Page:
To the Editor:
I respond to the “Assessment” section in the January 2015 Perspectives on History.
During my short career as an academic historian, I had occasion to send my work to several peer-reviewed journals in my field. I was consistently impressed by the thoughtful, engaged, critical comments of the anonymous readers who responded to my scholarship. Their marginalia sharpened vague prose, suggested where I might cut or elaborate, and even corrected typos. Journal editors would also send the readers’ narrative critiques. Those summarized my argument, analyzed how my work built on or challenged current thinking, and made recommendations about whether to publish.
The method of assessment those readers employed so diligently represents a craft, the same craft I had been exposed to in graduate school when writing my master’s thesis and doctoral dissertation. Undergraduates encounter this craft when professors return research papers and essays. I expect Perspectives readers know well the details of this craft. It involves intimate engagement with someone else’s work. At its best, it nurtures outstanding scholarship, builds on strengths, reduces weaknesses, and nudges the writer to higher truths. At the most demanding academic levels, the only “grade” the craft imposes is to judge whether the work merits a degree, or publication.
The intimacy of this craft makes it somewhat idiosyncratic, as is history itself. My anonymous readers seized on different points to praise or criticize. Their recommendations about publishing were often mixed, with majority and minority reports pro and con. I made revisions selectively, synthesizing their criticisms, and then the editor decided how to proceed. Craft can be quirky, its outcomes highly individualistic, but it works.
How distressing to read the latest trends in undergraduate history assessment which have nothing to do with craft. Instead, they replicate the worst norms of primary and secondary education (my current workplace) themselves bastardizations of tools from the corporate world. The AHA’s “Tuning project” has spawned a “history discipline core” articulated in 47 bullet points in Perspectives. Instructors have “aligned” assessments to this core and developed scoring rubrics meant to quantify “mastery.” Named with a linguistic turn straight from a 19th-century workhouse, these techniques take the same approach as No Child Left Behind, Race to the Top, and Common Core Standards.
Evidently no one doing the new assessment has read any of the voluminous scholarship critical of its standards-driven emphasis. The works of Alfie Kohn, Ted Sizer, Linda Darling Hammond, and Jonathan Kozol are good places to start. Those authors, and many others, point out how quantification and standardization oversimplify, depersonalize, and are fundamentally flawed.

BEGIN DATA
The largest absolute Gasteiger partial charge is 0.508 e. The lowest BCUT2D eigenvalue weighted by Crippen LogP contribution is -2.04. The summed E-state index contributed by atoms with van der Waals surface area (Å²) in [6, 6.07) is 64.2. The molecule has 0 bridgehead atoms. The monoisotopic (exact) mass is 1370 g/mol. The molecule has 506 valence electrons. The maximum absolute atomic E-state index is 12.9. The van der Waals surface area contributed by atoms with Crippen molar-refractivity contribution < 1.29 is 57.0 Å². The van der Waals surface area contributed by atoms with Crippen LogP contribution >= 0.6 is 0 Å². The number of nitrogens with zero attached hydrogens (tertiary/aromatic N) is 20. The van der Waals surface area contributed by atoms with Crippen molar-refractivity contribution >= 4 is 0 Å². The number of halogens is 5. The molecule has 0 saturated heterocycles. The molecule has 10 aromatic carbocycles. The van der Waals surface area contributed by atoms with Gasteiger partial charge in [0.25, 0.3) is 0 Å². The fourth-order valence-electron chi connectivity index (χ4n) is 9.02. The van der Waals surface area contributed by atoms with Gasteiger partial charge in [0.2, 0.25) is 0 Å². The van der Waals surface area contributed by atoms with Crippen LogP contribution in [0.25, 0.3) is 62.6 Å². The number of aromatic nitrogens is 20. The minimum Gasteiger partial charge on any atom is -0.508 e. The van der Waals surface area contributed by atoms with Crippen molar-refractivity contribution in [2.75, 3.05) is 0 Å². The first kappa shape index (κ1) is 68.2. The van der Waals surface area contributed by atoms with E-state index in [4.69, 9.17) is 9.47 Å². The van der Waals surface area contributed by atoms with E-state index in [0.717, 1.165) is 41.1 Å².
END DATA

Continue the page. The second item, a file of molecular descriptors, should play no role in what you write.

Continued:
As, for example, is the “history capstone rubric” loaded with subjective adjectives such as “persuasive,” “creative,” and “complex.” Like all such tools, this rubric formulaically adds or subtracts adjectives as a default method of scoring. Thus a level 1 historical argument has “no clear rationale,” a level 2 has “some rationale,” while a level 4 has a “persuasive and creative rationale.” There exists scholarship explicitly critical of rubrics, such as Maja Wilson’s Rethinking Rubrics in Writing Assessment (2006), but apparently no one read that, either.
Additionally, the chart for “measuring historical thinking skills” reduces nuanced judgments about thought to check boxes ranging from “mastery” to “needs work.” Author Jonathan Chu calls this chart a “matrix,” blithely noting that: “Having developed the matrix, we found the actual process of data collection and review not terribly onerous.” Undoubtedly it was not, because the chart oversimplifies the entire process of meaningful review.
Anne Hyde is disarmingly candid when she confesses that the Tuning project has created a “discipline core” that now requires “figur[ing] out ways to use.” It is a solution in search of a problem. If Hyde really believes the “discipline core” will placate students and parents who question the purpose of history, then she has not paid attention to trends at the primary and secondary levels where standards have dramatically increased public, media, and legislative hostility to educators.
Demands for quantifiable outcomes and “accountability” are inextricably linked to the business world. Of course, business is regnant in America. Yet, I do not understand why the AHA thoughtlessly embraces its techniques without subjecting them to historical thinking. Why are historians not detaching from trends of the moment, placing those trends in contexts of power, analyzing language, and articulating our own larger meanings? Why are we ignoring our own deep-rooted methodology and craft?
Christopher L. Doyle
Director of Global Studies
Watkinson School, Hartford, CT
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